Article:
Photomultiplier tubes (PMTs) are the most sensitive light detectors you can get.
They are also just about the only vacuum tubes which are not obsolete.
One application for photomultiplier tubes is in conjunction with a scintillation crystal, which emits photons when hit by ionizing radiation, producing a very sensitive radiation detector. And one application of this, is a gamma camera.
Gamma cameras take an image (usually of a patient pumped with radioactive material) by combining scintillation plates with arrays of hundreds of photomultiplier tubes. The important point is that, like all medical equipment, it needs upgrading, and if one knows the right people, one can get one's grubby hands into a box of over two hundred PMTs!
Here is an individual tube.
The label reads: IGEMS part 46-300404P2
The manufacturer is GE, and I gather these were made round about the year 2000, but there's almost no information available about this particular tube on the net. No datasheets, no pinout, nada.
The front is 6cm across, the length is about 17.5cm.
That's the theory anyway. In practice it's a little more convoluted - special photocathodes to maximize emission from certain wavelengths, and bizarre dynode geometry for the best balance between linearity, dark current, temperature stability and so on.
An excellent PDF file is available from Hamamatsu, a manufacturer of PMTs, here. It serves as both a manual and reference for actual designs of PMTs beyond the usual simplified diagrams.
First step is removing the plastic tube at the base. This comes off by breaking or levering back the tabs around the rim.
The label has been removed, underneath it is just an extension of the internal silvering. There are springy brushes in contact with it, this is actually the connection for the photocathode. So it seems it the entire silvered head and the glass front is all at the same potential.
There's a connector for a ribbon cable and also two gold test pads. Presumably the high voltage comes in on the test pads since the ribbon cable isn't rated for it.
The test pad board was just soldered in place and a screw through the middle. The next board is more interesting but nothing more than jumpers on this side.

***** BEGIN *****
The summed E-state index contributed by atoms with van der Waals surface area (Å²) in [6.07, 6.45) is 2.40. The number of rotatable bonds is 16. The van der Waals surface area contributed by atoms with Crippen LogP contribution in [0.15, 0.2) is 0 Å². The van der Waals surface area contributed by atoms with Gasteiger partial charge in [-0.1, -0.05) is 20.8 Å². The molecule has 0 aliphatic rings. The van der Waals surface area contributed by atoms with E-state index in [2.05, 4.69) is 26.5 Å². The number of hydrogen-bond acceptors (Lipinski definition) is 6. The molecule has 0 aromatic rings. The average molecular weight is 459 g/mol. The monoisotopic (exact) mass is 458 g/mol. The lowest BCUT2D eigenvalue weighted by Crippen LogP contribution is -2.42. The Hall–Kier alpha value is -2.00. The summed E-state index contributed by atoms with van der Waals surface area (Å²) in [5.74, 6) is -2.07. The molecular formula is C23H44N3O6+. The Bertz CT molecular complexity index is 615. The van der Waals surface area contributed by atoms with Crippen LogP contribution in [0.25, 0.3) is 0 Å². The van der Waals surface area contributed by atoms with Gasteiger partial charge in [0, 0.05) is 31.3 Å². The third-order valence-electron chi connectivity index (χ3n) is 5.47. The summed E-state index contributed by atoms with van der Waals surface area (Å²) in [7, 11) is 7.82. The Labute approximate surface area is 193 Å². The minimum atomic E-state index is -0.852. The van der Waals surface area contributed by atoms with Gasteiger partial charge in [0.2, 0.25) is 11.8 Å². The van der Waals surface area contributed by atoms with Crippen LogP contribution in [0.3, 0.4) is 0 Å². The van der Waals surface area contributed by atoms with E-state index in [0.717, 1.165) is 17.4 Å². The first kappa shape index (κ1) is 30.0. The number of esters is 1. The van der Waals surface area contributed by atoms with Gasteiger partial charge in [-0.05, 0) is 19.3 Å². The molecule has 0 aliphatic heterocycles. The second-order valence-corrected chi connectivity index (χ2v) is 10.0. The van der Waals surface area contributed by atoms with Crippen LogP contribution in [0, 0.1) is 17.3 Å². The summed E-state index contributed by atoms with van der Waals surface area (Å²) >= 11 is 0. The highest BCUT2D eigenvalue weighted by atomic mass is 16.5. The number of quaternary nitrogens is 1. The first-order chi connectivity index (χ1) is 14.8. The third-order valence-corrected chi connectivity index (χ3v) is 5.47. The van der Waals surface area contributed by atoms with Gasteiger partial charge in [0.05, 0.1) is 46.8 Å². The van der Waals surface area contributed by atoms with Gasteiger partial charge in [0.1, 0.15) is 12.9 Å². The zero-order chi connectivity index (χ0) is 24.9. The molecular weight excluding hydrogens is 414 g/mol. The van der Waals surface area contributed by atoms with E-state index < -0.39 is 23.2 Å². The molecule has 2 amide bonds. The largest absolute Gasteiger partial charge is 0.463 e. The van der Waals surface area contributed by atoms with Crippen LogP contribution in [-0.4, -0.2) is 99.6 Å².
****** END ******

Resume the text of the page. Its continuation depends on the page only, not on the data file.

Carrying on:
I snipped all the legs to remove it.
Obviously it's a little more than just a resistor network. We'll return to the circuit later.
The black rim was filled with some kind of silicone potting compound. To my surprise, it was possible to just lift this off, with all of the legs sliding through.
Something I almost missed, in the black base, there is an LED embedded. It was hiding under a silvery tab, I would guess some kind of aluminized plastic or mylar which cuts out 99.x% of the light.
With the tab bent back and 3 volts pumped in, yep, that's an LED. Obviously it's for testing the thing is working correctly, but evidently PMTs are so sensitive that the full brightness of the LED would have no diagnostic value.
Back to the tube. Time to break the vacuum.
The base here, that's actually brown tinted glass. But the rest of the colour in the tube, the orange at the front, was a coating which disappeared within seconds of breaking the vacuum.
Totally transparent now. Looking at one of the intact tubes, you can see it was actually a coating, not some gas filling. Around the collar there's a stripe of it, although it's very difficult to capture on camera, you can just make it out here:
It's my understanding that the coating is the photocathode. According to Hamamatsu, the most typical photocathodes used in scintillation counting PMTs are Bialkalis, which are made of two types of alkali metals. Chapter 4 of their manual lists lots of photocathode materials and their properties.